Make a Habit of Educational Purposes

Social Media Garden by j&tplaman

When I see teachers using online media resources, I think of three-year-olds playing together. First, everyone is happy, looking around, exploring the boundaries, and loving each other’s toys. As soon as everyone gets comfortable, the limits are pushed – one kid decides all toys are his and the rest of the team should be quiet about it. Another kid slaps the leader, the rest disagree, and the fight begins. At this point, it becomes too complicated to figure out whose fault it was to begin with. A similar series of events happens when teachers access, use, and share media resources online. They begin to explore and enjoy resources developed by others. They admire some creations and ignore others. Finally, they find the one and want to use it in their work. It seems to perfectly fit into their blog post, digital story, online presentation, or website. They decide it’s theirs to use and want everyone (authors included) to be hunky-dory about it. All of a sudden, one person legally points out the injustice, and the mess begins.

In our school, many teachers (myself included) use videos, images, or songs in teaching and building online courses in itsLearning. Not many, however, cite the resources or give credit to their creators. I have seen an abundance of student projects with images that have copyright watermarks on them. Nevertheless, teachers celebrate the achievement by posting these projects online. It breaks my instructional technology specialist’s heart to watch students developing abusive habits for consuming online resources. We must start modeling and teaching students about public domains, Creative Commons, and how the rules apply to their everyday projects and online interactions.

In my opinion, Flickr can be an easy place to start teaching visual literacy to students. I have not been a member or active user of Flickr community simply because it was blocked on our network. Taking some time exploring the possibilities of Flickr has helped me view this resource in a very different light. I am impressed with the elementary school lesson ideas posted within the community and available ideas for integrating images across the curriculum. I find the annotation tool a great mechanism that can be used to enhance lessons in all grade levels. Flickr is truly a place “where the contributors interact and share and learn from each other in creative and interesting ways” (Richardson, 2010, p.102).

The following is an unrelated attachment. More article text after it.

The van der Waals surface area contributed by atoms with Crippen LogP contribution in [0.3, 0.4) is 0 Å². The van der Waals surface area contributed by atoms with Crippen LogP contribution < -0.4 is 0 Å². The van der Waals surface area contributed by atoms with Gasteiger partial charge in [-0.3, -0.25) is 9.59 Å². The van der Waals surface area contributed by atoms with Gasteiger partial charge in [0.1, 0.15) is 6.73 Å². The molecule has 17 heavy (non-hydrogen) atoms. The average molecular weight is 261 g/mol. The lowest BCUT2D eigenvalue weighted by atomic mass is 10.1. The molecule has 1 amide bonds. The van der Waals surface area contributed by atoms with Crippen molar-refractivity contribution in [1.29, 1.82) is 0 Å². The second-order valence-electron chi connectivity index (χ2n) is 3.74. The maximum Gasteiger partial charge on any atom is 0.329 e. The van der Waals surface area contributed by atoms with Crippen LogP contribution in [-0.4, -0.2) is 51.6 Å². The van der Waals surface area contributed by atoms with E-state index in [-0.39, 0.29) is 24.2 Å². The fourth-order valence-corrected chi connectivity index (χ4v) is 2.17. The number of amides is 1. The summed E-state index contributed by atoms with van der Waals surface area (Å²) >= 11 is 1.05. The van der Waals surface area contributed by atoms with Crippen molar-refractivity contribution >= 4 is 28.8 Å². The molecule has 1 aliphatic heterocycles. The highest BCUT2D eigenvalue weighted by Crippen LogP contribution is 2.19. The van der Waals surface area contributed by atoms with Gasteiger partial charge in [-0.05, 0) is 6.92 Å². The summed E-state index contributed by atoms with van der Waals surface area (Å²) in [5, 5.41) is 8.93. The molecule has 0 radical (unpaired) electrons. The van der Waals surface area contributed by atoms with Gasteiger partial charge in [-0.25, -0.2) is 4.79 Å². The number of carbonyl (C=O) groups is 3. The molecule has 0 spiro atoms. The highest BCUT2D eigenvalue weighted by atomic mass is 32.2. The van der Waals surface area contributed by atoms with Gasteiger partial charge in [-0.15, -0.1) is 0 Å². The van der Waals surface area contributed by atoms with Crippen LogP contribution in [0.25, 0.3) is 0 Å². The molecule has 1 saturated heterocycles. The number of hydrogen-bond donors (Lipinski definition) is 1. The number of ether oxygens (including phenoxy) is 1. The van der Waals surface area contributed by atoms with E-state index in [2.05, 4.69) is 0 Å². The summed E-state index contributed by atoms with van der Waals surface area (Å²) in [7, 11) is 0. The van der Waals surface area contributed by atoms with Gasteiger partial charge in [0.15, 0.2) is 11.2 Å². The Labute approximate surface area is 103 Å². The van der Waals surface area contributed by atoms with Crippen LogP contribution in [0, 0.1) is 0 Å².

Modeling respect for work of others should be a part of every learning environment. Teaching how to treasure creations of others will change students’ perception of their own work. Kids need to learn that their creations are valuable contributions protected by the copyright law. They will view real people as their audience to whom they may choose to grant a permission to use, copy, or share their work. Students need to learn that the digital world alters daily, therefore, everything they see online today may be different tomorrow. Authors who give permissions to copy and share their work under Creative Commons may change their minds. They may take that right away without announcing their decision which makes it a potential negative for using Creative Commons resources. For that reason, it should not be the information we neglect to teach. Using digital media online should not be the area of education where we cut corners and save time by copying and pasting anything we see. Teachers must understand that hiding behind the “for educational purposes” blanket is not good enough for raising digital citizens of tomorrow.

References

Richardson, W. (2010). Blogs, wikis podcasts, and other powerful web tools for classrooms. California: Corwin A SAGE Company.

It’s All About Learning

Successful teaching of an objective requires two things: a deep understanding of the content and the ability to choose the most effective strategy to deliver it. Today, teachers are challenged to address twenty-first century skills and prepare students for the future, but unfortunately, not many succeed in doing so. If we ask teachers to define or list twenty-first century skills, how many will struggle with the task? And those who are able to name them, most likely, will scramble with deep explanations and specific examples of what each looks like in a classroom. Even if teachers know and clearly understand what these skills are, how many of them are successful in choosing effective strategies to teach them? Such methods were not introduced in their college pedagogy classes. Certainly, they did not experience this type of learning when they were in school and, most likely, did not observe it during their internship. I cannot agree more with Will Richardson (2010) that teachers “cannot honestly discuss twenty-first century learning skills for our students until we [teachers] make sense of them for ourselves” (p. x).